The discovery of a second form of ER (ERβ) further complicates the interpretation of earlier data from estrogen binding studies. ERβ has now been found in testis, efferent ductules, epididymis and prostate [55,101,108,119,124,134-137]. However, a function for ERβ in the male reproductive tract awaits further investigation, as the ERβ knockout mouse has been shown to be fertile and appears to have a normal testis and epididymis [124]. ERβ is more widely distributed in the male tract than ERα [130]. ERβ has strong reactivity in efferent ductules, similar to ERα. In the remainder of the tract, ERβ appears to be weaker in initial segment epididymis but stronger in the corpus, cauda and vas deferens. The stromal tissue cells also stain strongly positive for ERβ throughout the male reproductive tract. Thus, there is a large potential for estrogen binding in the epididymis and vas deferens through ERβ.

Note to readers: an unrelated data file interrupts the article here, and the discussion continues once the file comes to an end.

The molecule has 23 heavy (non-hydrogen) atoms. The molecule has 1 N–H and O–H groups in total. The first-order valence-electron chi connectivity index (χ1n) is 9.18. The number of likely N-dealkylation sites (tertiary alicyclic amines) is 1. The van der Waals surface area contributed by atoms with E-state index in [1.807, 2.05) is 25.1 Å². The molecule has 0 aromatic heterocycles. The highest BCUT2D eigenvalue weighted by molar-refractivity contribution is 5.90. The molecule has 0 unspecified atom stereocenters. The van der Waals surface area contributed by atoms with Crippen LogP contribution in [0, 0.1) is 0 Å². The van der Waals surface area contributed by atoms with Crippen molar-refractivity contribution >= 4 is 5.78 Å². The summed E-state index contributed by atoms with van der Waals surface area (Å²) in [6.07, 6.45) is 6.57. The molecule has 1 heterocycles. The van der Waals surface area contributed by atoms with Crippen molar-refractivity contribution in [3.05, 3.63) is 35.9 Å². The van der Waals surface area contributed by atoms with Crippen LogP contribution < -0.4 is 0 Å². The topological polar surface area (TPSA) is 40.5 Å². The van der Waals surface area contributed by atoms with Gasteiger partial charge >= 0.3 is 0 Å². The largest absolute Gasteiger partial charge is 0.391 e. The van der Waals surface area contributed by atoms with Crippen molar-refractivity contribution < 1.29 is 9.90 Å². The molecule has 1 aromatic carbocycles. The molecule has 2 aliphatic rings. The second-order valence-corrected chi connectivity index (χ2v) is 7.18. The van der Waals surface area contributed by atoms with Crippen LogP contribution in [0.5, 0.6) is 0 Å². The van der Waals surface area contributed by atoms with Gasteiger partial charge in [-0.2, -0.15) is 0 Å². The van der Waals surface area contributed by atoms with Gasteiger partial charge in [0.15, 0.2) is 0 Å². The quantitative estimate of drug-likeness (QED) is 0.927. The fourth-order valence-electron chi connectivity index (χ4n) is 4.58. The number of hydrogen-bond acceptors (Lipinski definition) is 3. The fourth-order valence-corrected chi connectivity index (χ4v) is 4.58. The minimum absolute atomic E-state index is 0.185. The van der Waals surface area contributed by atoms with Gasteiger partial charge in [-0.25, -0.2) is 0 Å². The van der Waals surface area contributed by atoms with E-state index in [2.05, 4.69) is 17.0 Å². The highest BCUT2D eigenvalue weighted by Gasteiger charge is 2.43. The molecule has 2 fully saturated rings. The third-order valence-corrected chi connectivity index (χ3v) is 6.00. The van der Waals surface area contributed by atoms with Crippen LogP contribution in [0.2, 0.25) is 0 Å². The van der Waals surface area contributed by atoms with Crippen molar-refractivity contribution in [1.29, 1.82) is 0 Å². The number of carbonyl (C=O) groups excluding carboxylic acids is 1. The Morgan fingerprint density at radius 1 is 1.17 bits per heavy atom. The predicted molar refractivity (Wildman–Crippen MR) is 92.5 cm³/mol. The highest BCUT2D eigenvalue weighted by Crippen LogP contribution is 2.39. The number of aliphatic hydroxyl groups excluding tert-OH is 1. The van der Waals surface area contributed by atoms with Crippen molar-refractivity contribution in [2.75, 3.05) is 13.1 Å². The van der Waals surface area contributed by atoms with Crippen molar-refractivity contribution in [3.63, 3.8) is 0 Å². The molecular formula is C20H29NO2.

Estrogen function in testis

There is limited direct evidence that estrogen has a major role in adult testicular function [see review by [127]], other than the recent paper by Hardy and colleagues [129], in which the antiestrogen ICI 182,780 inhibited in vitro Leydig cell production of testosterone. Estradiol alone was unable to stimulate Leydig cell steroidogenesis. In the developing testis, estrogen has significant activity in establishing Sertoli cell function [127] and potentially even in establishing Sertoli-germ cell adhesion [138,139]. However, in the total absence of estrogen synthesis, the ArKO male shows normal spermatogenesis at the beginning of puberty and only with aging does the testis begin to develop lesions associated with the round spermatids [127,140]. This is not entirely surprising in light of the fact that ERα is not present within the seminiferous epithelium [109,110] and although ERβ is found in Sertoli cells and nearly all germ cells [108-110,141,142], the ERβ knockout (β ERKO) male testis appears normal and the males are fertile [58,124,125].